If President Buhari could be excused for mismanaging complex economic issues, his handling of the Niger Delta situation was a more political blunder. After many years of stability in the region, primarily due to generous amnesty packages for key militant figures, President Buhari took a dimmer view of the situation, looking to scale back the amnesty arrangement. Idealism aside, the result was catastrophic: a resurgence in militancy crippled Nigeria's oil & gas sector and reduced the country's oil production to a decade-low of 1.7 million barrels a day. 

As lower oil production interacted with still-low oil prices, federal earnings quickly shrunk and dollar inflows into the economy dried up. Meanwhile, the oil sector was badly hit, contracting 15% in 2016 alone. 


Assessing the Damage

In all, President Buhari's initial sluggishness, the CBN's damaging foreign exchange controls, and a decimated oil sector contributed to the nation's abysmal economic performance in the past two years. In turn, the average Nigerian is worse off than in pre-Buhari times, an observation that is hard to deny. 

Two years is too little time for a definite assessment of President Buhari's economic performance, and the absence of a counterfactual scenario means we cannot be too harsh. But the sharp economic deterioration in the last two years points to an uncomfortable truth – President Buhari has fallen well short of economic expectations. 


The President's economic team has found itself at the centre of President Buhari's administration so far.


Some Smattering of Progress?

It is not all doom, however. The Buhari administration has made significant progress in some areas; the implementation of the Treasury Single Account, increased budgetary allocations for capital expenditure, etc.

In particular, implementing the TSA, a scheme which mandates the collection and remittance of all government revenue into a single account domiciled with the CBN, has allowed easier monitoring of public finances. The TSA has also helped plug leakages while facilitating appropriation and operational controls, especially during budget execution.

In terms of budgeting, the administration has dedicated a greater portion of the federal budget to capital expenditure, in line with its infrastructure development drive. According to the Ministry of Finance, the government disbursed over a trillion naira for capital expenditure in the 2016 fiscal year, by far the largest amount in Nigeria's history, though short of the initial ₦1.8 trillion target.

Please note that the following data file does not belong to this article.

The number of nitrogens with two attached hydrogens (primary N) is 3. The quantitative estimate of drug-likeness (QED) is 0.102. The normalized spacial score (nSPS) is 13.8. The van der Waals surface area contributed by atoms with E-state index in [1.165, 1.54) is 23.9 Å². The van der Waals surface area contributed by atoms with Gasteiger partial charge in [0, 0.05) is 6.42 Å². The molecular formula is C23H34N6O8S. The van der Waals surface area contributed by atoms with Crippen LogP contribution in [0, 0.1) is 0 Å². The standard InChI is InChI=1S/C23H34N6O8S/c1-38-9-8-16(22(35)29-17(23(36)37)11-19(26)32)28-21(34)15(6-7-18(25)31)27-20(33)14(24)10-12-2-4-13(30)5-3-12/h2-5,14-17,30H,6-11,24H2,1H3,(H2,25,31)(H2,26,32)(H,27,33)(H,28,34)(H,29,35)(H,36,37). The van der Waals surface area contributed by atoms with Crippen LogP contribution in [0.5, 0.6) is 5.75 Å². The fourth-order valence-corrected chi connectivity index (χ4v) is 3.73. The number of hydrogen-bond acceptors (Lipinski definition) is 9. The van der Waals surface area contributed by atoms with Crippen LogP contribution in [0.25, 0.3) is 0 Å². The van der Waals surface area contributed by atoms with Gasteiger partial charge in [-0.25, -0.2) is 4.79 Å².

But this increase in spending has pressured Nigeria's debt position. Though public debt remains within acceptable thresholds, debt is rising at a worrying rate, and crucially, debt servicing costs are consuming a larger share of federal revenues. 

More positively, in tandem with the Office of the Vice-President, the Federal Ministry of Trade and Investment has introduced several initiatives aimed at easing the process of doing business in the country. A National Action Plan, formulated by the Presidential Enabling Business Environment Council (PEBEC) which seeks to address the challenges present in the Nigerian business, has already made notable progress in the ease of doing business area. 

Finally, recent numbers from the National Bureau of Statistics indicate that though the economy continues to shrink, it is doing so at a slower rate. Meanwhile, the broad consensus is that Nigeria should come out of recession sometime this year. Whether this is an indicator that the darkest times are over and the presidency is beginning to come to grips with the complexities of sound economic management, however, remains to be seen.


The Long Road Ahead

The first two years of the Buhari presidency have been characterised by inexplicable inactivity, toxic economic policies and, lately, some smattering of progress. While some of the economic challenges the administration faced were out of the President’s control, the reality is that President Buhari mishandled an already dire situation, resulting in a full-blown recession.

Realistically, the President has just one year to articulate and implement his economic management plans, considering that the final year of his tenure will likely be consumed by politicking ahead of the 2019 elections. If President Buhari’s first term is to be regarded as a success, then he needs to radically improve on his first half performance.

To achieve this, the Economic Recovery and Growth Plan (ERGP) revealed earlier this year must be swiftly implemented. The ERGP aims to achieve single digit inflation, improve the ease of doing business, as well as reduce unemployment to 11% by 2020. And those are just some headlines. Hopefully, some considerable progress will be made before the end of the administration.

Mere hope, however, is not enough. Diligent execution is required. President Buhari's economic legacy and the future of Nigeria hinge on this. President Buhari's popularity was never strongly tied to beliefs about his economic management skills but an inability to turn the ship around could overshadow progress elsewhere, in security, and in corruption.